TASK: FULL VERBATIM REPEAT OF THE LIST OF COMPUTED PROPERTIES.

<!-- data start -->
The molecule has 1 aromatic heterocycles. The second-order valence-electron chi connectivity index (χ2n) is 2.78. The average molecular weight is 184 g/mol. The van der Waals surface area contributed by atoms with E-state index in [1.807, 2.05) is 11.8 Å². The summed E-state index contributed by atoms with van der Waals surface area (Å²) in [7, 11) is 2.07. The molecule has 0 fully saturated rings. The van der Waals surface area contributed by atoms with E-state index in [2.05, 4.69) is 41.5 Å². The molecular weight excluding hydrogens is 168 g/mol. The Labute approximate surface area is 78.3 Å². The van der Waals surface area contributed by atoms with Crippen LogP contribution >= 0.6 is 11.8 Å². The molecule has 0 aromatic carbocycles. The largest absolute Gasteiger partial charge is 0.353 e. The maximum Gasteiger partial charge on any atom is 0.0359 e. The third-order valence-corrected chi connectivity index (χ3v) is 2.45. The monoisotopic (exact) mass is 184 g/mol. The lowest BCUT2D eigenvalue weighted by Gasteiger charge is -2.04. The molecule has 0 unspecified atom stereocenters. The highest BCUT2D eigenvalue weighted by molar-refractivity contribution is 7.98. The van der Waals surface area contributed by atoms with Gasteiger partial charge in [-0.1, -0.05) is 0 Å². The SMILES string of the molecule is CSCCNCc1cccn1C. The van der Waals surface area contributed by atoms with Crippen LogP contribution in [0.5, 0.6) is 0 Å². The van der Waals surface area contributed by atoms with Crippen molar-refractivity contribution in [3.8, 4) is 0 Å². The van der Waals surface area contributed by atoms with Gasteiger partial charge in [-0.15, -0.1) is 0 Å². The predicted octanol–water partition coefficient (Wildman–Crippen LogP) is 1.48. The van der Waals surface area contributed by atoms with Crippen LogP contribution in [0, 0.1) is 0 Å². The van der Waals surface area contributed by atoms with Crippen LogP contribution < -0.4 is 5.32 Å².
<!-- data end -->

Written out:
The molecule has 1 aromatic heterocycles. The second-order valence-electron chi connectivity index (χ2n) is 2.78. The average molecular weight is 184 g/mol. The van der Waals surface area contributed by atoms with E-state index in [1.807, 2.05) is 11.8 Å². The summed E-state index contributed by atoms with van der Waals surface area (Å²) in [7, 11) is 2.07. The molecule has 0 fully saturated rings. The van der Waals surface area contributed by atoms with E-state index in [2.05, 4.69) is 41.5 Å². The molecular weight excluding hydrogens is 168 g/mol. The Labute approximate surface area is 78.3 Å². The van der Waals surface area contributed by atoms with Crippen LogP contribution >= 0.6 is 11.8 Å². The molecule has 0 aromatic carbocycles. The largest absolute Gasteiger partial charge is 0.353 e. The maximum Gasteiger partial charge on any atom is 0.0359 e. The third-order valence-corrected chi connectivity index (χ3v) is 2.45. The monoisotopic (exact) mass is 184 g/mol. The lowest BCUT2D eigenvalue weighted by Gasteiger charge is -2.04. The molecule has 0 unspecified atom stereocenters. The highest BCUT2D eigenvalue weighted by molar-refractivity contribution is 7.98. The van der Waals surface area contributed by atoms with Gasteiger partial charge in [-0.1, -0.05) is 0 Å². The SMILES string of the molecule is CSCCNCc1cccn1C. The van der Waals surface area contributed by atoms with Crippen LogP contribution in [0.5, 0.6) is 0 Å². The van der Waals surface area contributed by atoms with Crippen molar-refractivity contribution in [3.8, 4) is 0 Å². The van der Waals surface area contributed by atoms with Gasteiger partial charge in [-0.15, -0.1) is 0 Å². The predicted octanol–water partition coefficient (Wildman–Crippen LogP) is 1.48. The van der Waals surface area contributed by atoms with Crippen LogP contribution in [0, 0.1) is 0 Å². The van der Waals surface area contributed by atoms with Crippen LogP contribution < -0.4 is 5.32 Å².